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“This self-deceit, this fatal weakness of mankind, is the source of half the disorders of human life. If we saw ourselves in the light in which others see us, or in which they would see us if they knew all, a reformation would generally be unavoidable. We could not otherwise endure the sight. Nature, however, has not left this weakness, which is of so much importance, altogether without a remedy; nor has she abandoned us entirely to the delusions of self-love. Our continual observations upon the conduct of others, insensibly lead us to form to ourselves certain general rules concerning what is fit and proper either to be done or to be avoided. Some of their actions shock all our natural sentiments. We hear every body about us express the like detestation against them. This still further confirms, and even exasperates our natural sense of their deformity. It satisfies us that we view them in the proper light, when we see other people view them in the same light. We resolve never to be guilty of the like, nor ever, upon any account, to render ourselves in this manner the objects of universal disapprobation. We thus naturally lay down to ourselves a general rule, that all such actions are to be avoided, as tending to render us odious, contemptible, or punishable, the objects of all those sentiments for which we have the greatest dread and aversion. Other actions, on the contrary, call forth our approbation, and we hear every body around us express the same favourable opinion concerning them. Every body is eager to honour and reward them. They excite all those sentiments for which we have by nature the strongest desire; the love, the gratitude, the admiration of mankind. We become ambitious of performing the like; and thus naturally lay down to ourselves a rule of another kind, that every opportunity of acting in this manner is carefully to be sought after. It is thus that the general rules of morality are formed. They are ultimately founded upon experience of what, in particular instances, our moral faculties, our natural sense of merit and propriety, approve, or disapprove of. We do not originally approve or condemn particular actions; because, upon examination, they appear to be agreeable or inconsistent with a certain general rule. The general rule, on the contrary, is formed, by finding from experience, that all actions of a certain kind, or circumstanced in a certain manner, are approved or disapproved of.” 0 likes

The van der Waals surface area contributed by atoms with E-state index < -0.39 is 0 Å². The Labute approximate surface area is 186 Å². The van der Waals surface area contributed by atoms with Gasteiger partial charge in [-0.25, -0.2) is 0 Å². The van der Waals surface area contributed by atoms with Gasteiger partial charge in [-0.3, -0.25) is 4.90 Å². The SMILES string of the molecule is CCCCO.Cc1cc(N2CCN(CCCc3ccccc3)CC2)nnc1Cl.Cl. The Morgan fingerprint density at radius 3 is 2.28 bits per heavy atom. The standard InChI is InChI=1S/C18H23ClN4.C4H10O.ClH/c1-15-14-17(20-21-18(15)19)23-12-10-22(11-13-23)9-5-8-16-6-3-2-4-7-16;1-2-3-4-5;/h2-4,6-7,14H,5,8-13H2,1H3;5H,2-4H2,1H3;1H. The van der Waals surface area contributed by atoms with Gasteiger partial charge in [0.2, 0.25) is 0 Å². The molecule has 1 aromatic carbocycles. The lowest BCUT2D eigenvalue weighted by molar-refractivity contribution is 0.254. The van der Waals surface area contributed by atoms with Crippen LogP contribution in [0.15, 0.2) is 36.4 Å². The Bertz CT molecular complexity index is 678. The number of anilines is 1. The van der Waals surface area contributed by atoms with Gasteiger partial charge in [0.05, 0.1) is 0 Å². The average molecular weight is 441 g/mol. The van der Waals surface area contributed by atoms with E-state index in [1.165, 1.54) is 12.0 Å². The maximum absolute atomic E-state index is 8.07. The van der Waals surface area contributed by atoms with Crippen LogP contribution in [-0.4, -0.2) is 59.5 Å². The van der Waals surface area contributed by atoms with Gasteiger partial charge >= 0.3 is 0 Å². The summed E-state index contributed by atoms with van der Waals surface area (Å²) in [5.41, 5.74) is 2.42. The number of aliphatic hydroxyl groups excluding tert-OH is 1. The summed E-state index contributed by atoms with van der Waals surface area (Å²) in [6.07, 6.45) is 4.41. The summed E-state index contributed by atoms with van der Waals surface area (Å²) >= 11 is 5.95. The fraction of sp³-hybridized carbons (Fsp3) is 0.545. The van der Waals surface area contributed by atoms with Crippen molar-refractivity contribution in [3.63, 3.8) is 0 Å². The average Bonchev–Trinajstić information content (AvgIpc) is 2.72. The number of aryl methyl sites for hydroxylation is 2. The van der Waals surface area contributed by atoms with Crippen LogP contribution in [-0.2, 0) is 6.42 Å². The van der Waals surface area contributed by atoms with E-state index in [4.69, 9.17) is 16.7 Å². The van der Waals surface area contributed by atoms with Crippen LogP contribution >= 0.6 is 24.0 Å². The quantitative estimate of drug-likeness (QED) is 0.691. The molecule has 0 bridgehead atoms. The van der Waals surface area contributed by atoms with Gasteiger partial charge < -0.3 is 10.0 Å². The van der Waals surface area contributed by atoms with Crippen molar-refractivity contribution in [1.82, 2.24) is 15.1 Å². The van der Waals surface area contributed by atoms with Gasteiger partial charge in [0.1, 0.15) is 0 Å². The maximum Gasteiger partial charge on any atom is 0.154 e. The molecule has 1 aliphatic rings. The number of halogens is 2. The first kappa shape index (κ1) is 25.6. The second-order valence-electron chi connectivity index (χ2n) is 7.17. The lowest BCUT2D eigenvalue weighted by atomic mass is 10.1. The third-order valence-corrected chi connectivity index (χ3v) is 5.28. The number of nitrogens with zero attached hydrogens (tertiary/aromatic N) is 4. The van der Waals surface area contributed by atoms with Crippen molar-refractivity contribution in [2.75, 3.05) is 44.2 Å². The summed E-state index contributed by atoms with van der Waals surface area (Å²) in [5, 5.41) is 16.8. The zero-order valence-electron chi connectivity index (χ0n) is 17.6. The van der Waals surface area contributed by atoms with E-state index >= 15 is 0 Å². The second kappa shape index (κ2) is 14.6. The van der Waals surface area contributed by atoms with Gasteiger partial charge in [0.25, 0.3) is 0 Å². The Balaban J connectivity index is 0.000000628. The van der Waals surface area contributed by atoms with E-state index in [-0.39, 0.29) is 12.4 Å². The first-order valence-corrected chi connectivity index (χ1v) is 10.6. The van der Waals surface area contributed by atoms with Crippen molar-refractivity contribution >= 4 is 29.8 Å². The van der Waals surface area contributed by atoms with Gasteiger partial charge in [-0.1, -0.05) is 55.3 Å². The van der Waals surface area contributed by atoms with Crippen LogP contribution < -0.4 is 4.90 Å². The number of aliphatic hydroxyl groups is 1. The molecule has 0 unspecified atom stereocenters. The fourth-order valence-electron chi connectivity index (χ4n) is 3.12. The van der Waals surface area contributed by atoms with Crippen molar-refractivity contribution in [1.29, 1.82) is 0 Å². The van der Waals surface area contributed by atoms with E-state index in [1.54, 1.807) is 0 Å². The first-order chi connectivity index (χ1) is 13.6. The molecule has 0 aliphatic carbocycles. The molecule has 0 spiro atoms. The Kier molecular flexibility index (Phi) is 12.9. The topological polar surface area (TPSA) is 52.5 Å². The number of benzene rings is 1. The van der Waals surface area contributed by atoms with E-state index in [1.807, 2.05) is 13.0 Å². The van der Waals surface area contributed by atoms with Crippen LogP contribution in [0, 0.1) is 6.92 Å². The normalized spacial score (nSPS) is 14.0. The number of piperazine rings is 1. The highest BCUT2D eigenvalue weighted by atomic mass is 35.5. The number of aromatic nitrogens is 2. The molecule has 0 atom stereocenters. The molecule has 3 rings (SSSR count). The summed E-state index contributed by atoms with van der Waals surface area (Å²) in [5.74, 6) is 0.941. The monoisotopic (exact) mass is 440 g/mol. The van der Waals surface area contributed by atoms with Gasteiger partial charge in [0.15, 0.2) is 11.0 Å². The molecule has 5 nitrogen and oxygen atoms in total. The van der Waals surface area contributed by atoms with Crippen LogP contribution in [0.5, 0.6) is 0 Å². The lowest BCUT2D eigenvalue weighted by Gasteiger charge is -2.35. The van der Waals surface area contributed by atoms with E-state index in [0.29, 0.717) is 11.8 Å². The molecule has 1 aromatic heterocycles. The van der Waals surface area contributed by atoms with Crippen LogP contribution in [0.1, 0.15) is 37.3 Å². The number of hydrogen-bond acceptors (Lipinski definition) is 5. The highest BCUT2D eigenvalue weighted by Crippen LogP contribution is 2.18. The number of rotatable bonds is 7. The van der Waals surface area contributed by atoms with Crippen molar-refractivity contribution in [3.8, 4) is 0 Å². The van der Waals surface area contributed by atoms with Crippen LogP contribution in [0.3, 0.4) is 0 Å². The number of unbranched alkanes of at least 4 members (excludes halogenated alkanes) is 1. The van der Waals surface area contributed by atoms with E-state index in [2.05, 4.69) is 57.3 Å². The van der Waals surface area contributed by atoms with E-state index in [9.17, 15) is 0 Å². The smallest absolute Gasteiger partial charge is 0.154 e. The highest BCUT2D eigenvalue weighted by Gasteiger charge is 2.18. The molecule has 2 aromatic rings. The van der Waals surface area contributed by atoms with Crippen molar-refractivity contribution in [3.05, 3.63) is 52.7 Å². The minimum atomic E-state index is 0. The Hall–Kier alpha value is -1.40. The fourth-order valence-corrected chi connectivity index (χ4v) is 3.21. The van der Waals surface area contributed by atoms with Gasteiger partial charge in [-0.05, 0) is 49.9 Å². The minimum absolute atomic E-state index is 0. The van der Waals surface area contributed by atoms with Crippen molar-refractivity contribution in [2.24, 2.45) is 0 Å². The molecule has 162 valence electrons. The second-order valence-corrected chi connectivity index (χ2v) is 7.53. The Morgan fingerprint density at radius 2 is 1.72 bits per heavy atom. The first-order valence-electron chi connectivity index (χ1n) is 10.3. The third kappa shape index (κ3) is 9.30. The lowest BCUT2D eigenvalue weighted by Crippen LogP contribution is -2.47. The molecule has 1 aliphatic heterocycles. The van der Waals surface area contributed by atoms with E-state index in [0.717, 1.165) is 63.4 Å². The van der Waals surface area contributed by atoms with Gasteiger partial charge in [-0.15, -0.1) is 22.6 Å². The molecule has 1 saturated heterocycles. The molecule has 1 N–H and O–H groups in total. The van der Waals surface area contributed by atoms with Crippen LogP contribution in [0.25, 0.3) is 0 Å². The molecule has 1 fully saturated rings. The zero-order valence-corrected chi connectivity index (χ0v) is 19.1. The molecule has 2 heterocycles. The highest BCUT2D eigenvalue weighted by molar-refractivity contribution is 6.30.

“It is not from the benevolence of the Butcher, the Brewer or the Baker that we expect our dinner, but from their regard to their own interest” 0 likes